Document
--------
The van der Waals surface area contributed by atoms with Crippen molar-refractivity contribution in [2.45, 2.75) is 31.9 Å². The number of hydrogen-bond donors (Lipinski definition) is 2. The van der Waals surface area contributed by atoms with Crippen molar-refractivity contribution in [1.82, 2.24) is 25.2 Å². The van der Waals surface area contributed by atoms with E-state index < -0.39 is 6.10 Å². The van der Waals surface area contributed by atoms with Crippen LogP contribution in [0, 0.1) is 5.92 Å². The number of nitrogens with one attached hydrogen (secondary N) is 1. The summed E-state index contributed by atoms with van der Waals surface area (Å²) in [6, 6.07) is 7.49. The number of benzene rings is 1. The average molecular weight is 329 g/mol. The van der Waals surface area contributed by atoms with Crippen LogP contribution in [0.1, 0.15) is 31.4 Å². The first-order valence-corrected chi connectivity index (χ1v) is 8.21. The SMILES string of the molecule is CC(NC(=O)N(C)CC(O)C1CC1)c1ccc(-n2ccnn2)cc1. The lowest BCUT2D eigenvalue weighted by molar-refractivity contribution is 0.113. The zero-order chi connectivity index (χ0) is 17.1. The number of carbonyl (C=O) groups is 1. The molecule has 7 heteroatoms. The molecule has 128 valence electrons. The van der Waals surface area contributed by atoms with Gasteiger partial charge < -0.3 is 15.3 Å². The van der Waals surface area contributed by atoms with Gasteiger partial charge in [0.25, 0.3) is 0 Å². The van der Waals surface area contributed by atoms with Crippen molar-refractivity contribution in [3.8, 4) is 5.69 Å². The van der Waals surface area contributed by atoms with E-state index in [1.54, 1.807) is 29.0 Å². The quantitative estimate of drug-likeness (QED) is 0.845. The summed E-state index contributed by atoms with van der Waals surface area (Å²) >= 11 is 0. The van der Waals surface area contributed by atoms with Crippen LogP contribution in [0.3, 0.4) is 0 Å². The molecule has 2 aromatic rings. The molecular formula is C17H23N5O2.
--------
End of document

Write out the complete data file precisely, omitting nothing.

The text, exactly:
The van der Waals surface area contributed by atoms with Crippen molar-refractivity contribution in [2.45, 2.75) is 31.9 Å². The number of hydrogen-bond donors (Lipinski definition) is 2. The van der Waals surface area contributed by atoms with Crippen molar-refractivity contribution in [1.82, 2.24) is 25.2 Å². The van der Waals surface area contributed by atoms with E-state index < -0.39 is 6.10 Å². The van der Waals surface area contributed by atoms with Crippen LogP contribution in [0, 0.1) is 5.92 Å². The number of nitrogens with one attached hydrogen (secondary N) is 1. The summed E-state index contributed by atoms with van der Waals surface area (Å²) in [6, 6.07) is 7.49. The number of benzene rings is 1. The average molecular weight is 329 g/mol. The van der Waals surface area contributed by atoms with Crippen LogP contribution in [0.1, 0.15) is 31.4 Å². The first-order valence-corrected chi connectivity index (χ1v) is 8.21. The SMILES string of the molecule is CC(NC(=O)N(C)CC(O)C1CC1)c1ccc(-n2ccnn2)cc1. The lowest BCUT2D eigenvalue weighted by molar-refractivity contribution is 0.113. The zero-order chi connectivity index (χ0) is 17.1. The number of carbonyl (C=O) groups is 1. The molecule has 7 heteroatoms. The molecule has 128 valence electrons. The van der Waals surface area contributed by atoms with Gasteiger partial charge < -0.3 is 15.3 Å². The van der Waals surface area contributed by atoms with Gasteiger partial charge in [0.25, 0.3) is 0 Å². The van der Waals surface area contributed by atoms with Crippen molar-refractivity contribution in [3.8, 4) is 5.69 Å². The van der Waals surface area contributed by atoms with E-state index in [1.54, 1.807) is 29.0 Å². The quantitative estimate of drug-likeness (QED) is 0.845. The summed E-state index contributed by atoms with van der Waals surface area (Å²) >= 11 is 0. The van der Waals surface area contributed by atoms with Crippen LogP contribution in [0.3, 0.4) is 0 Å². The molecule has 2 aromatic rings. The molecular formula is C17H23N5O2.